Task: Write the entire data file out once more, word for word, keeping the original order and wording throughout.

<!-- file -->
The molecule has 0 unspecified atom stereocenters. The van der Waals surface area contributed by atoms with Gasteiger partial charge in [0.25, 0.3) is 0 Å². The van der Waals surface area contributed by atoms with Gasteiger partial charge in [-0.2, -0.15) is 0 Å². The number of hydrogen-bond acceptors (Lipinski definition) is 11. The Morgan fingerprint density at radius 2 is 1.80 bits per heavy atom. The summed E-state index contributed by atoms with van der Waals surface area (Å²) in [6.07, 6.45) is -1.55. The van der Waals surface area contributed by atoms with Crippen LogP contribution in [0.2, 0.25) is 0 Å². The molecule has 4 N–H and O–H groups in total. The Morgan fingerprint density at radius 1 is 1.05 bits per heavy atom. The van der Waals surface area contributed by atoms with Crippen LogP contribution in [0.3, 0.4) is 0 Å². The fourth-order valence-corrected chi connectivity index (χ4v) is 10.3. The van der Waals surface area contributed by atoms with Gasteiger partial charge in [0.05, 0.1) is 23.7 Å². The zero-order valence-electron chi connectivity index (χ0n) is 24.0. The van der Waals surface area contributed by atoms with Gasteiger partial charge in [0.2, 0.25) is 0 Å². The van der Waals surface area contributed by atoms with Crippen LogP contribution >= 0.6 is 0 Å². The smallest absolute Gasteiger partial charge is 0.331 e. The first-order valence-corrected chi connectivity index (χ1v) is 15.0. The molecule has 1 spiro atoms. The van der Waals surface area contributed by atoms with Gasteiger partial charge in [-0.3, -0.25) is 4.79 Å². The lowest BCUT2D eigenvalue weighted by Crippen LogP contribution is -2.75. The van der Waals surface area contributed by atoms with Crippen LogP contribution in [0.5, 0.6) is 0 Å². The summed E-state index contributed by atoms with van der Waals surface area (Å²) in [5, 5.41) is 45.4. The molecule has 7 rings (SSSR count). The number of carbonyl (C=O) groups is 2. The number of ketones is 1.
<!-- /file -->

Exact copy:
The molecule has 0 unspecified atom stereocenters. The van der Waals surface area contributed by atoms with Gasteiger partial charge in [0.25, 0.3) is 0 Å². The van der Waals surface area contributed by atoms with Gasteiger partial charge in [-0.2, -0.15) is 0 Å². The number of hydrogen-bond acceptors (Lipinski definition) is 11. The Morgan fingerprint density at radius 2 is 1.80 bits per heavy atom. The summed E-state index contributed by atoms with van der Waals surface area (Å²) in [6.07, 6.45) is -1.55. The van der Waals surface area contributed by atoms with Crippen LogP contribution in [0.2, 0.25) is 0 Å². The molecule has 4 N–H and O–H groups in total. The Morgan fingerprint density at radius 1 is 1.05 bits per heavy atom. The van der Waals surface area contributed by atoms with Crippen LogP contribution in [0.3, 0.4) is 0 Å². The fourth-order valence-corrected chi connectivity index (χ4v) is 10.3. The van der Waals surface area contributed by atoms with Gasteiger partial charge in [0.05, 0.1) is 23.7 Å². The zero-order valence-electron chi connectivity index (χ0n) is 24.0. The van der Waals surface area contributed by atoms with Gasteiger partial charge in [0.2, 0.25) is 0 Å². The van der Waals surface area contributed by atoms with Crippen LogP contribution >= 0.6 is 0 Å². The smallest absolute Gasteiger partial charge is 0.331 e. The first-order valence-corrected chi connectivity index (χ1v) is 15.0. The molecule has 1 spiro atoms. The van der Waals surface area contributed by atoms with Gasteiger partial charge in [-0.3, -0.25) is 4.79 Å². The lowest BCUT2D eigenvalue weighted by Crippen LogP contribution is -2.75. The van der Waals surface area contributed by atoms with Crippen LogP contribution in [0.5, 0.6) is 0 Å². The summed E-state index contributed by atoms with van der Waals surface area (Å²) in [5, 5.41) is 45.4. The molecule has 7 rings (SSSR count). The number of carbonyl (C=O) groups is 2. The number of ketones is 1.